If you’re responsible for an SSRS instance you’ve probably got a script somewhere to handle changing the owner of a subscription (typically done when a user leaves/changes role and they’ve got subscriptions that need to keep running).

The official docs do provide a PowerShell script you can use to do this, though it is a little inefficient if you’ve got any latency between you and your instance and/or you have a lot of reports (it gets all reports, and then for each one gets all subscriptions).

SSRS exposes an API which lets you get all subscriptions in one go, which is much faster. The script below will take all subscriptions owned by Tim and assign them to Tom.

$oldOwner = "foocorp\tim.addison"
$newOwner = "foocorp\tom.addison"

$rs2010 = New-WebServiceProxy -Uri "http://localhost/ReportServer/ReportService2010.asmx" -Namespace SSRS.ReportingService2010 -UseDefaultCredential

$subsToMove = $rs2010.ListSubscriptions("/") | Where-Object { $_.Owner -like $oldOwner }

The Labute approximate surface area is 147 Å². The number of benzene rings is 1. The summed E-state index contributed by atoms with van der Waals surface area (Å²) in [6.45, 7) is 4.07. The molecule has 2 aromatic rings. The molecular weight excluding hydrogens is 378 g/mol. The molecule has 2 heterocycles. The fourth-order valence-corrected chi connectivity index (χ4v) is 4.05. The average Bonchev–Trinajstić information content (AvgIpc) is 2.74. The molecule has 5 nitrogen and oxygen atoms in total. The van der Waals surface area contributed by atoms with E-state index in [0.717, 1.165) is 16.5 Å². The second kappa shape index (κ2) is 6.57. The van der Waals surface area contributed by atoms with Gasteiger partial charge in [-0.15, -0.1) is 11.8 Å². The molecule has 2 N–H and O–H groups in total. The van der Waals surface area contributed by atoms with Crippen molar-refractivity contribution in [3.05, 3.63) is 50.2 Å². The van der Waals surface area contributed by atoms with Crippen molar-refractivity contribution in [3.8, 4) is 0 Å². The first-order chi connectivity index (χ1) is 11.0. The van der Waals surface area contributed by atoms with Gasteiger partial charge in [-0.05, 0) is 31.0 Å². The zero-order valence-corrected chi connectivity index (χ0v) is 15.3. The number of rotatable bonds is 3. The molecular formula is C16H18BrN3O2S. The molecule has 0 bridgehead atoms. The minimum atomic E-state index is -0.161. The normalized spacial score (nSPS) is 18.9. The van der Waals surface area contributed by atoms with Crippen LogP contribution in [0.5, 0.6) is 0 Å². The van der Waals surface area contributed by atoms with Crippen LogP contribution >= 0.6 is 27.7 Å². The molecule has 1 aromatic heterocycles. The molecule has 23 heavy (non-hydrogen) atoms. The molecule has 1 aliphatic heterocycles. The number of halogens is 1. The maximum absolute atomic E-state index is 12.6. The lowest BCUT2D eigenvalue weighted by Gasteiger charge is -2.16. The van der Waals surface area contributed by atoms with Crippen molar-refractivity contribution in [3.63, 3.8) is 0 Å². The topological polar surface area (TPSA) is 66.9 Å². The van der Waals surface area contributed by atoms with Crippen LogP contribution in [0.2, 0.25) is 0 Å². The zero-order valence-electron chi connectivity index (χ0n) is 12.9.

$subsToMove | ForEach-Object { $rs2010.ChangeSubscriptionOwner($_.SubscriptionID, $newOwner) }
$subsToMove | Select-Object Path, Report | Format-Table

You’ll need to update the Uri in the above example if your report server is anywhere other than localhost.

The script will also output the list of subscriptions that have been modified. Since late 2016 there has been a PowerShell module available that has started to provide a comprehensive set of SSRS administration functions, though at the time of writing it has the same items-then-subscriptions pattern which makes it much slower than the above script.

Finally, it’s worth noting that if you only manage a small number of instances (or perhaps you’re just more comfortable in T-SQL) there is a simple script that has been around since at least 2008 that lets you do this.

Big thanks to Jim for nudging me in the PowerShell direction on this one - what a fantastic little cmdlet New-WebServiceProxy is!